that, in no way could establishing
the beerjoint elsewhere be enter-
tained and the family may be able
to get accommodation in Boys'
Town.
Coming after the police raids,
false arrests and imprisonments of
Bongo Neville, this housing eviction
marks another stage in the victim-
ization of this youth and his family.
They now intend killing his means
of hearing a bread and it is the
Housing Dept. who have now taken
over where the police failed.




SUGAI


This political victimization lies
in the fact that this youth does not
support either the police or the
politicians and discourages other
youths who may be approached by
these men for assistance to oppress
lack people in that area.
It is clear that it is not only the
police who have to be opposed but
this eviction notice from the Hous-
ing Dept.


MORE ABENG
MORE HELP!

Ever since Abeng started
some months ago, our readers
have been urgng us to expand
the paper. It is heartening that
despite our inability to do so,
the support for Abeng has
been increasing weekly. How-
ever, we now feel that if
Abeng is to improve and satis-
fy the demands being made
by its readers, it is vital that
it should move up in size as
soon as possible.
The only way Abeng can
do this is with the support of
its readers. We have therefore
launched a fund-raising drive
in which everyone can make
a contribution. We are asking
all our supporters for individ-
ual donations and also to
organise towards such and
fund-raising efforts in their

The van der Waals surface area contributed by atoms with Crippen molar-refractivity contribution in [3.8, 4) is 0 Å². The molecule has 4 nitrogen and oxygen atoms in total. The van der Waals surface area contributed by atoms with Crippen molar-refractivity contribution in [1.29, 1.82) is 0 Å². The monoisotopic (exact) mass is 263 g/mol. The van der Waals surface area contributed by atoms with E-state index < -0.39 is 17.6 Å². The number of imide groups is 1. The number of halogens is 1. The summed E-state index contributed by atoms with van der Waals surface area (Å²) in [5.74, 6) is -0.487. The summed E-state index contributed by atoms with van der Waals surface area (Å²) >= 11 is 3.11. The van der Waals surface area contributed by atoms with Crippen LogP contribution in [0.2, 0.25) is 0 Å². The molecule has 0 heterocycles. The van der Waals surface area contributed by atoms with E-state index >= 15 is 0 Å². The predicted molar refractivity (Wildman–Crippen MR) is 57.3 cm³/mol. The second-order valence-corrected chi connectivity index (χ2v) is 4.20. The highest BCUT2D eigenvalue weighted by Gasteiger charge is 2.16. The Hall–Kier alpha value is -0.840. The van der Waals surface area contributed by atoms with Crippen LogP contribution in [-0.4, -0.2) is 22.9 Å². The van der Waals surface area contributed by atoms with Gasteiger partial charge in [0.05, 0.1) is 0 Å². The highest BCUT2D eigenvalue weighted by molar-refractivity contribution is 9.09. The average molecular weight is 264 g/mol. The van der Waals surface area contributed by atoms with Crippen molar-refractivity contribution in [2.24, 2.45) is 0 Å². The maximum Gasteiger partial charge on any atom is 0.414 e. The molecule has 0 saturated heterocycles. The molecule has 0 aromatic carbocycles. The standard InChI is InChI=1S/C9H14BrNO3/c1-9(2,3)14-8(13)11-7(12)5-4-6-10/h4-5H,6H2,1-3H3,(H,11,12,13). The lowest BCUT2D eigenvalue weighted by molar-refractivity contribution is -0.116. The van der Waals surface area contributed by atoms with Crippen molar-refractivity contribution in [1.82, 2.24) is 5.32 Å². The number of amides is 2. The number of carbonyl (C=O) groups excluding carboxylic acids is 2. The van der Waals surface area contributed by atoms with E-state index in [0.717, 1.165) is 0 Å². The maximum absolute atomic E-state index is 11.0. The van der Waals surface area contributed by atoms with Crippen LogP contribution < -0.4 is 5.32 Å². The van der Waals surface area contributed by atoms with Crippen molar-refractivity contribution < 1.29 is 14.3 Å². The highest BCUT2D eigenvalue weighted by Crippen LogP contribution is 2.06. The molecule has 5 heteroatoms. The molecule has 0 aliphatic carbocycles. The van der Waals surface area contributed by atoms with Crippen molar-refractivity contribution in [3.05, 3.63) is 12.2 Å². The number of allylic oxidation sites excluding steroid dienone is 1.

own areas.


Demonstratons began Thursday the police and the marines
night and the police hired into the Other witness accused the
air after Black workers threatened ie f rating too preipittely to
whites. Saturday another demonst- the deo rensation saying that t had
ration was held and witnesses aid been peaceful until the police begn
that the mob had become unruly shooting.
after policemen shot a labour leader.
A curfew had to be imposed aid
Three hundred Dutch marines, the Government said that 196 peo-_
specially trained in riot control, pie were arrested during the violence
were sent from Holland to Curacao and 50 buildings wre- destroyed,
after the weekend violence in which including two hotels.
2 peoplewere killed and 100 injured. rpspatro the streets were
Two United States warships also given orders to shoot to kill all
steamed to the island. The Berry, a ootert
destroyer, and the Springfield, a
light cruiser, left St. Thomas, in the Latest reports are that workers
American Virgin Islands, prepared re still on strike.
to evauate about 1,100 American POLICE COURSE
residents and tourists.
O woers, who causedtheriot-A T U. W I.
ing, commandeered the island radio
station and forced it to broadcast A Police course which started on
demands that the Government shou. May 26 and will last until June 21,
Id resign or face renewed violence, is now being held at the Trade
At one stage no telephone calls Union Institute, UWI, and has so
could get through because telephone far been attended by over thirty
operators had joined the ike be police officers and inspectors from
an by the petroleum workers in